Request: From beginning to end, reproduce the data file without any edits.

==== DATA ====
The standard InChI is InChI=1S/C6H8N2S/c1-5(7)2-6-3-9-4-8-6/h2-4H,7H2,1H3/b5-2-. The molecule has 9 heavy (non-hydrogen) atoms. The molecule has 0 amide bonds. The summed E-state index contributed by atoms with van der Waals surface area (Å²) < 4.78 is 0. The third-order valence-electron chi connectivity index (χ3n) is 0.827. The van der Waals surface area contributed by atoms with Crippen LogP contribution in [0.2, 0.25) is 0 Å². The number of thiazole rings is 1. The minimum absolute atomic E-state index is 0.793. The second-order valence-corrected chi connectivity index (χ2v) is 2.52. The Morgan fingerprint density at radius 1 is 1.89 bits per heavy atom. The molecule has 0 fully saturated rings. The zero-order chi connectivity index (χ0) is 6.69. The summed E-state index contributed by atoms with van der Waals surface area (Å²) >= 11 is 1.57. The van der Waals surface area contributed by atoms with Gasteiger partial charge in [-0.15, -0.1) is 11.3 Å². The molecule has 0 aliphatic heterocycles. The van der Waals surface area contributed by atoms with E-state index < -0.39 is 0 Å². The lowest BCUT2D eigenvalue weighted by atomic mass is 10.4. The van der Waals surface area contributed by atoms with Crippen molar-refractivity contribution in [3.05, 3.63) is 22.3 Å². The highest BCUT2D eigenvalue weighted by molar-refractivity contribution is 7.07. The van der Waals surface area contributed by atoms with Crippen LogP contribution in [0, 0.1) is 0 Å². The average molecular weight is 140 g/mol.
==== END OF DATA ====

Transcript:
The standard InChI is InChI=1S/C6H8N2S/c1-5(7)2-6-3-9-4-8-6/h2-4H,7H2,1H3/b5-2-. The molecule has 9 heavy (non-hydrogen) atoms. The molecule has 0 amide bonds. The summed E-state index contributed by atoms with van der Waals surface area (Å²) < 4.78 is 0. The third-order valence-electron chi connectivity index (χ3n) is 0.827. The van der Waals surface area contributed by atoms with Crippen LogP contribution in [0.2, 0.25) is 0 Å². The number of thiazole rings is 1. The minimum absolute atomic E-state index is 0.793. The second-order valence-corrected chi connectivity index (χ2v) is 2.52. The Morgan fingerprint density at radius 1 is 1.89 bits per heavy atom. The molecule has 0 fully saturated rings. The zero-order chi connectivity index (χ0) is 6.69. The summed E-state index contributed by atoms with van der Waals surface area (Å²) >= 11 is 1.57. The van der Waals surface area contributed by atoms with Gasteiger partial charge in [-0.15, -0.1) is 11.3 Å². The molecule has 0 aliphatic heterocycles. The van der Waals surface area contributed by atoms with E-state index < -0.39 is 0 Å². The lowest BCUT2D eigenvalue weighted by atomic mass is 10.4. The van der Waals surface area contributed by atoms with Crippen molar-refractivity contribution in [3.05, 3.63) is 22.3 Å². The highest BCUT2D eigenvalue weighted by molar-refractivity contribution is 7.07. The van der Waals surface area contributed by atoms with Crippen LogP contribution in [0, 0.1) is 0 Å². The average molecular weight is 140 g/mol.